CPAC panelist booed for calling out the Republican Party for enabling sexual predators

Other conservative women at the conference agreed they've been empowered by the Me Too movement.

Young people listen to U.S. President Donald Trump as he addresses the Conservative Political Action Conference. CREDIT: Photo by Chip Somodevilla/Getty Images
Young people listen to U.S. President Donald Trump as he addresses the Conservative Political Action Conference. CREDIT: Photo by Chip Somodevilla/Getty Images

It was a sleepy Saturday afternoon at the Conservative Political Action Conference (CPAC) until writer Mona Charen took the stage.

The panel — called “#UsToo: Left out by the Left” — was set to be a conversation about feminism and conservatism. Moderator Marji Ross asked the panelists what aspects of modern feminism make their blood boil.

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The first two panelists, The Daily Signal’s Kelsey Harkness and author Ashley McGuire, cited concerns about the focus of last year’s Women’s March and feeling pressure to support Planned Parenthood. Then it was Charen’s turn.

While she said she agreed with Harkness’ and McGuire’s concerns, Charen said she wanted to answer the moderator’s question in a different way.

“I am disappointed in people on our side for being hypocrites about sexual harassers and abusers of women who are in our party, who are sitting in the White House, who brag about their extramarital affairs, who brag about mistreating women, and because he happens to have an R after his name, we look the other way, we don’t complain.”

“I am disappointed in people on our side for being hypocrites about sexual harassers and abusers of women who are in our party, who are sitting in the White House, who brag about their extramarital affairs, who brag about mistreating women, and because he happens to have an R after his name, we look the other way, we don’t complain,” Charen said. “The Republican party endorsed Roy Moore for the Senate in the state of Alabama, even though he was a credibly accused child molester.”

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“You cannot claim you stand for women,” Charen started to say before the rest of her sentence was drowned out by boos.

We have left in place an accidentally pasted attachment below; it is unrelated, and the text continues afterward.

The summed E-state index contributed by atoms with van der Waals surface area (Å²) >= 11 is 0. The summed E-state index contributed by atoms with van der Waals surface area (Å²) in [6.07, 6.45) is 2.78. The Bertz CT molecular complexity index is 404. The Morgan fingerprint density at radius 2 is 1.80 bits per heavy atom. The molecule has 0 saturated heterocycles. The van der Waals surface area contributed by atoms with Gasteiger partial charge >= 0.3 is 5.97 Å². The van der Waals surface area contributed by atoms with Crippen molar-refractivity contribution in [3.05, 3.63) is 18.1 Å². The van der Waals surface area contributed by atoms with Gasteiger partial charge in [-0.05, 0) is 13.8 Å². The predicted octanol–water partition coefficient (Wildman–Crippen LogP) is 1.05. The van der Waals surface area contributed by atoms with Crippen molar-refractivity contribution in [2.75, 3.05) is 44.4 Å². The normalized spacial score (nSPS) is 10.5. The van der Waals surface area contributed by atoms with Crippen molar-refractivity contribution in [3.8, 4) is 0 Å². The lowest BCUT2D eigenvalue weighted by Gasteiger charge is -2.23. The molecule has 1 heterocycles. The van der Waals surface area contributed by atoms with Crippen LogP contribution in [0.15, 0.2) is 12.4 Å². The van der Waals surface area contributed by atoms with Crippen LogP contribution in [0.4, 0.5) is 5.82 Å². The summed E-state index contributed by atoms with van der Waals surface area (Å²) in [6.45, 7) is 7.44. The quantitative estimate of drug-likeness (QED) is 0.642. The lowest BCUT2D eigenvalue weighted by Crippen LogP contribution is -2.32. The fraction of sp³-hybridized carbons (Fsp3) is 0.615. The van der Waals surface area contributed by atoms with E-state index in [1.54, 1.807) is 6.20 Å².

Charen’s comments prompted a conversation among the panelists about the #MeToo movement — but the rest of the women on stage weren’t as eager to endorse the recent efforts to hold abusive men accountable for their behavior.

“One of the things that doesn’t get talked about is how this whole hashtag Me Too is increasingly driving men and women apart. It’s not good for women, it’s not good for men, and it’s not good for our society, because it’s driving a wedge between us,” Ross said. “The more things that really aren’t harassment that get lumped into being harassment, the more afraid and incapable we will be as a society we will be to work together, to communicate together, to talk to each other.”

Harkness, too, was cautious.

“I think the Me Too movement has been very important for women… Clearly this conversation was long overdue, but I also do not blame conservatives and conservative women for being skeptical about the Me Too movement and proceeding with caution,” Harkness said to applause. “I think that Me Too has a lot to prove… to conservative women that this can be good for you too.”

But during the three-day conference, young conservative women told ThinkProgress that the movement has been good for them.

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“I don’t feel like I’m left out of it,” Katheryn Kost, a student at University of Nebraska-Lincoln, told ThinkProgress Thursday. “I know plenty of conservative women that have chosen to take part in it.”

One person who has chosen to participate? Her roommate, Kristen Gonzales, who was also attending the conference.